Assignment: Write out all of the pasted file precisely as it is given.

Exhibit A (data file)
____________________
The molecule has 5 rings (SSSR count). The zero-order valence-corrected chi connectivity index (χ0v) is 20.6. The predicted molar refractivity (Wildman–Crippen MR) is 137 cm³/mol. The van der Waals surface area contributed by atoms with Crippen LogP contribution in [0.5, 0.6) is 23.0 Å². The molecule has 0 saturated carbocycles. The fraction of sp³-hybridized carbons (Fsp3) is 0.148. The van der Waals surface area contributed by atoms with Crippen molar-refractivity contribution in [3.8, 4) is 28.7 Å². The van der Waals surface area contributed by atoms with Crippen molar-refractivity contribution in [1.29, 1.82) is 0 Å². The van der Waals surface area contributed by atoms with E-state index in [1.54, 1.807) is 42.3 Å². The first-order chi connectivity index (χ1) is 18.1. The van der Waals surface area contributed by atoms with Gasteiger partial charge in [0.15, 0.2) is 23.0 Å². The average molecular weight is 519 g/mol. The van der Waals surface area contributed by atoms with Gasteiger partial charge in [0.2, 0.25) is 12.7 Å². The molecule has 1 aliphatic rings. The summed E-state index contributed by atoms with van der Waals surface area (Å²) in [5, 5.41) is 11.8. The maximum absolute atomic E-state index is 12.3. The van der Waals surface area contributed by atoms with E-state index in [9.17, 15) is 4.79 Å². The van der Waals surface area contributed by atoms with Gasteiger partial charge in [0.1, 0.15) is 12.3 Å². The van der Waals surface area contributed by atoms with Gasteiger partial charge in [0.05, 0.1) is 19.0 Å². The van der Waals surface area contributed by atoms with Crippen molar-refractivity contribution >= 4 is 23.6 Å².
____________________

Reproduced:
The molecule has 5 rings (SSSR count). The zero-order valence-corrected chi connectivity index (χ0v) is 20.6. The predicted molar refractivity (Wildman–Crippen MR) is 137 cm³/mol. The van der Waals surface area contributed by atoms with Crippen LogP contribution in [0.5, 0.6) is 23.0 Å². The molecule has 0 saturated carbocycles. The fraction of sp³-hybridized carbons (Fsp3) is 0.148. The van der Waals surface area contributed by atoms with Crippen molar-refractivity contribution in [3.8, 4) is 28.7 Å². The van der Waals surface area contributed by atoms with Crippen molar-refractivity contribution in [1.29, 1.82) is 0 Å². The van der Waals surface area contributed by atoms with E-state index in [1.54, 1.807) is 42.3 Å². The first-order chi connectivity index (χ1) is 18.1. The van der Waals surface area contributed by atoms with Gasteiger partial charge in [0.15, 0.2) is 23.0 Å². The average molecular weight is 519 g/mol. The van der Waals surface area contributed by atoms with Gasteiger partial charge in [0.2, 0.25) is 12.7 Å². The molecule has 1 aliphatic rings. The summed E-state index contributed by atoms with van der Waals surface area (Å²) in [5, 5.41) is 11.8. The maximum absolute atomic E-state index is 12.3. The van der Waals surface area contributed by atoms with E-state index in [9.17, 15) is 4.79 Å². The van der Waals surface area contributed by atoms with Gasteiger partial charge in [0.1, 0.15) is 12.3 Å². The van der Waals surface area contributed by atoms with Gasteiger partial charge in [0.05, 0.1) is 19.0 Å². The van der Waals surface area contributed by atoms with Crippen molar-refractivity contribution >= 4 is 23.6 Å².